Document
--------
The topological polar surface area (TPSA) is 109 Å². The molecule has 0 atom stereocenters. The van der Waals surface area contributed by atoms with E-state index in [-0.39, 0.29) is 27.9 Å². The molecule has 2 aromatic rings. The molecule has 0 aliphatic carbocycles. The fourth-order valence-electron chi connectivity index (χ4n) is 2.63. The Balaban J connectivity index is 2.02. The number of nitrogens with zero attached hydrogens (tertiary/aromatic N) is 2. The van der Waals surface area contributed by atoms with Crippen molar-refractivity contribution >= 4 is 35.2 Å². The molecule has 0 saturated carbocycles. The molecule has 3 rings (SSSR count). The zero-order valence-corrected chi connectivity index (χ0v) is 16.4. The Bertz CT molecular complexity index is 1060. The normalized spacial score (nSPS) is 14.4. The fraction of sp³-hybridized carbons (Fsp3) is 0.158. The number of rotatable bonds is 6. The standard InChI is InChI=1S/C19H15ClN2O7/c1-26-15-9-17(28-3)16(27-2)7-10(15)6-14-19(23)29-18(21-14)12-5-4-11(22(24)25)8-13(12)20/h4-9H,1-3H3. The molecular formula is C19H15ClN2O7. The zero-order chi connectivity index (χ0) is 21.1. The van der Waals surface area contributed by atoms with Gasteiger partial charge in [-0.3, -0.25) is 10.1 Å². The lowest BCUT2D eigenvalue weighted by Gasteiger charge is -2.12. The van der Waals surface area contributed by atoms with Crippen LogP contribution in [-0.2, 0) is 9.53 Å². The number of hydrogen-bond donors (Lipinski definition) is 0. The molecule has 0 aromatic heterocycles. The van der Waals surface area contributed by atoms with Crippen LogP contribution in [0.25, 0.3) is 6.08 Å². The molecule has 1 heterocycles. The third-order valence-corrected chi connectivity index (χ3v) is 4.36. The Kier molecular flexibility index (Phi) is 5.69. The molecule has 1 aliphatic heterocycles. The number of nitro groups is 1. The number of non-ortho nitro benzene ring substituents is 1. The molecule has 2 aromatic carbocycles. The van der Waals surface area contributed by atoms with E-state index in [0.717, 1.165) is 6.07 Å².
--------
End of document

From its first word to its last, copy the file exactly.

The topological polar surface area (TPSA) is 109 Å². The molecule has 0 atom stereocenters. The van der Waals surface area contributed by atoms with E-state index in [-0.39, 0.29) is 27.9 Å². The molecule has 2 aromatic rings. The molecule has 0 aliphatic carbocycles. The fourth-order valence-electron chi connectivity index (χ4n) is 2.63. The Balaban J connectivity index is 2.02. The number of nitrogens with zero attached hydrogens (tertiary/aromatic N) is 2. The van der Waals surface area contributed by atoms with Crippen molar-refractivity contribution >= 4 is 35.2 Å². The molecule has 0 saturated carbocycles. The molecule has 3 rings (SSSR count). The zero-order valence-corrected chi connectivity index (χ0v) is 16.4. The Bertz CT molecular complexity index is 1060. The normalized spacial score (nSPS) is 14.4. The fraction of sp³-hybridized carbons (Fsp3) is 0.158. The number of rotatable bonds is 6. The standard InChI is InChI=1S/C19H15ClN2O7/c1-26-15-9-17(28-3)16(27-2)7-10(15)6-14-19(23)29-18(21-14)12-5-4-11(22(24)25)8-13(12)20/h4-9H,1-3H3. The molecular formula is C19H15ClN2O7. The zero-order chi connectivity index (χ0) is 21.1. The van der Waals surface area contributed by atoms with Gasteiger partial charge in [-0.3, -0.25) is 10.1 Å². The lowest BCUT2D eigenvalue weighted by Gasteiger charge is -2.12. The van der Waals surface area contributed by atoms with Crippen LogP contribution in [-0.2, 0) is 9.53 Å². The number of hydrogen-bond donors (Lipinski definition) is 0. The molecule has 0 aromatic heterocycles. The van der Waals surface area contributed by atoms with Crippen LogP contribution in [0.25, 0.3) is 6.08 Å². The molecule has 1 heterocycles. The third-order valence-corrected chi connectivity index (χ3v) is 4.36. The Kier molecular flexibility index (Phi) is 5.69. The molecule has 1 aliphatic heterocycles. The number of nitro groups is 1. The number of non-ortho nitro benzene ring substituents is 1. The molecule has 2 aromatic carbocycles. The van der Waals surface area contributed by atoms with E-state index in [0.717, 1.165) is 6.07 Å².